Vesa Moilanen Lehtikuva/AFP

A Ukrainian professor has become the second woman ever to win a prestigious Fields medal, one of the most highly-coveted awards in mathematics.

When Russia invaded Ukraine in February Maryna Viazovska’s life “changed forever.”

“Whenever we have something good in our lives, often we take that for granted,” the 37-year-old told the International Mathematics Union.

“And peace is what I always took for granted. Now I understand how wrong I was about that.

Today, the Kyiv-born mathematician received the prestigious Fields medal for her work on the “sphere packing” problem – the question of how to pack spheres in eight dimensions to take up the least space.

Professor Viazovska – who is based at the Swiss Federal Institute of Technology in Lausanne – is only the second woman to win the medal, which is presented to four mathematicians, aged under 40, every four years.

This year, medals were also awarded to Professor James Maynard 37, from Oxford University, Hugo Duminil-Copin, 36, of the University of Geneva, and June Huh, 39, of Princeton University.

What is the sphere packing problem?

Mathematicians have puzzled over the sphere packing problem for years.

The problem is also known as the ‘orange stacking problem.’ Put simply, it relates to how to pack spheres – or oranges – in the densest possible way.

“Sphere packing, it’s a very natural geometric problem,” Professor Viazovska explains.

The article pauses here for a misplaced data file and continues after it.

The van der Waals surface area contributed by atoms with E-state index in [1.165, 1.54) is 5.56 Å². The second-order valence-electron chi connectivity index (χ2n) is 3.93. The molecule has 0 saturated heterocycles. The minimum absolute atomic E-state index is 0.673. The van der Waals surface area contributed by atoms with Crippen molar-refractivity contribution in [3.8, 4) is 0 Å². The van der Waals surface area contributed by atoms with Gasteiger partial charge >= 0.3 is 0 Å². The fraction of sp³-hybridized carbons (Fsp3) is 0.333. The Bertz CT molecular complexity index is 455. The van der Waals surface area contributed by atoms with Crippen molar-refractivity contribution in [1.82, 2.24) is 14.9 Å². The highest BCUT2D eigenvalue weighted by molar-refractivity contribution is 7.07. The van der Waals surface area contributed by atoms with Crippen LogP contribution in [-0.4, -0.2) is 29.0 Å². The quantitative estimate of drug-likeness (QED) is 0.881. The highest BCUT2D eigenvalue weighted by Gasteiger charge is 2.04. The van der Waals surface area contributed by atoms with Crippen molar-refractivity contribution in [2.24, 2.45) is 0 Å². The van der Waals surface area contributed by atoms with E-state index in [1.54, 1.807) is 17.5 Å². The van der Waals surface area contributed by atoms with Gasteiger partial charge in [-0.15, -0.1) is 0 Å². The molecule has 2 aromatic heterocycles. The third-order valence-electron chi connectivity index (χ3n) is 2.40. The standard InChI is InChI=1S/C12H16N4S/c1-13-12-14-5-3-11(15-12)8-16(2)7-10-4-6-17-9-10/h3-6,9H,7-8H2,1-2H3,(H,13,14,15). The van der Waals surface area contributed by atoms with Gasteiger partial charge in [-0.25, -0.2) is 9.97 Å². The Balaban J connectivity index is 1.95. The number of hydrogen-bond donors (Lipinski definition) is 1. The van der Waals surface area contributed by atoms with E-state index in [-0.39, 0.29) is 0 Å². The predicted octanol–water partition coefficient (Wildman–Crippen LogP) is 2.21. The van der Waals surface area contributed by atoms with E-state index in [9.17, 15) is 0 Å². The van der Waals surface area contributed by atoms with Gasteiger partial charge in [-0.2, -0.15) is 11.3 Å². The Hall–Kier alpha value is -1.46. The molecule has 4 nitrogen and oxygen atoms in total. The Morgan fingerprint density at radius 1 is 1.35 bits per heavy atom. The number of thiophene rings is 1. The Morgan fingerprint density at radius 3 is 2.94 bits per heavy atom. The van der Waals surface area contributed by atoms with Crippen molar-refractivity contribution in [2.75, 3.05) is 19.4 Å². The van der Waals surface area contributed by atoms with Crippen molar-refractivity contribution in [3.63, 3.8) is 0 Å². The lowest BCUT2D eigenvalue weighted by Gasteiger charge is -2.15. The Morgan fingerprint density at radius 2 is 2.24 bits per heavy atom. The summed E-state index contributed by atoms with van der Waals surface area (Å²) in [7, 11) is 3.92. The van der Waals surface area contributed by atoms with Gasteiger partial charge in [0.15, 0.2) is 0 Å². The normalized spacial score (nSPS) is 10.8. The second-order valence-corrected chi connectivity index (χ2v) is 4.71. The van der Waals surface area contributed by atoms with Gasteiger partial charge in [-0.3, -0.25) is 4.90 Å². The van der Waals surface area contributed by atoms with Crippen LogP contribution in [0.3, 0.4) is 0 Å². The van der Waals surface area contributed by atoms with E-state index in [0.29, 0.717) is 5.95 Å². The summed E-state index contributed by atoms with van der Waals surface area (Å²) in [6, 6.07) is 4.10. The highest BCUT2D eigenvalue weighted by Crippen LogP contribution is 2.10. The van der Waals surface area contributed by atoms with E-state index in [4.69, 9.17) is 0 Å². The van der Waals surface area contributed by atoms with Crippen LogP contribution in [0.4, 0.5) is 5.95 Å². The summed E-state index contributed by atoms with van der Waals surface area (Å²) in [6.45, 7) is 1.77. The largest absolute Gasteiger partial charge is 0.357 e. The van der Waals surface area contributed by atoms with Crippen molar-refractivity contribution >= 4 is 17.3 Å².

“You have a big box, and you have an infinite collection of equal balls, and you’re trying to put as many balls into the box as you can.”

The problem was first theorised in the 1500s, when Sir Walter Raleigh wanted to work out the number of cannonballs in a pile.

If you pile spheres, oranges or cannonballs in a pyramid, you’re packing them in three dimensions – length, height, and width.

Professor Viasovska’s formula solves how best to pack spheres in eight dimensions, in a shape known as an e8 lattice.

Her proof – which took 13 years to formulate – has blown open the geometry of spheres.

“What we are doing, of course, it’s shaping the future, maybe it will be used a hundred years from now so it’s still important,” Professor Viasovska said.

Vesa Moilanen Lehtikuva/AFPMaryna Vjazovska, James Maynard, June Huh and Hugo Duminil-Copin after receiving their awwards

How the war in Ukraine threatens maths

Professor Viazovska found out about the award in February, just weeks before Russia invaded Ukraine.

At today’s award ceremony, the academic paid tribute to Yulia Zdanovska, a young mathematician who studied under the same teachers she had in Kyiv. Zdanovska was killed by a Russian missile attack on the Ukrainian city of Kharkiv in March.

“Yulia was a person filled with light, and her big dream was teaching mathematics to kids in Ukraine,” Viazovska said.

“When someone like her dies, it’s like the future dies.”

The war has also threatened Professor Viazovska’s parents and sisters, who were trapped in Kyiv when war broke out.

Amid the uncertainty of the conflict, the professor took solace in her teaching.

“When the war started I could not think about anything else including mathematics,” she said.

“During those first days I realised how much I love teaching. When I’m in from of the class I have to forget about everything else because I have to be very focused,” she says.

“This made me to forget about this fear and pain inside myself.”

The academic’s sisters are now staying with her in Switzerland, waiting for the day when they can return home. Professor Viazovska hopes to join them.

Sourse: euronews.com

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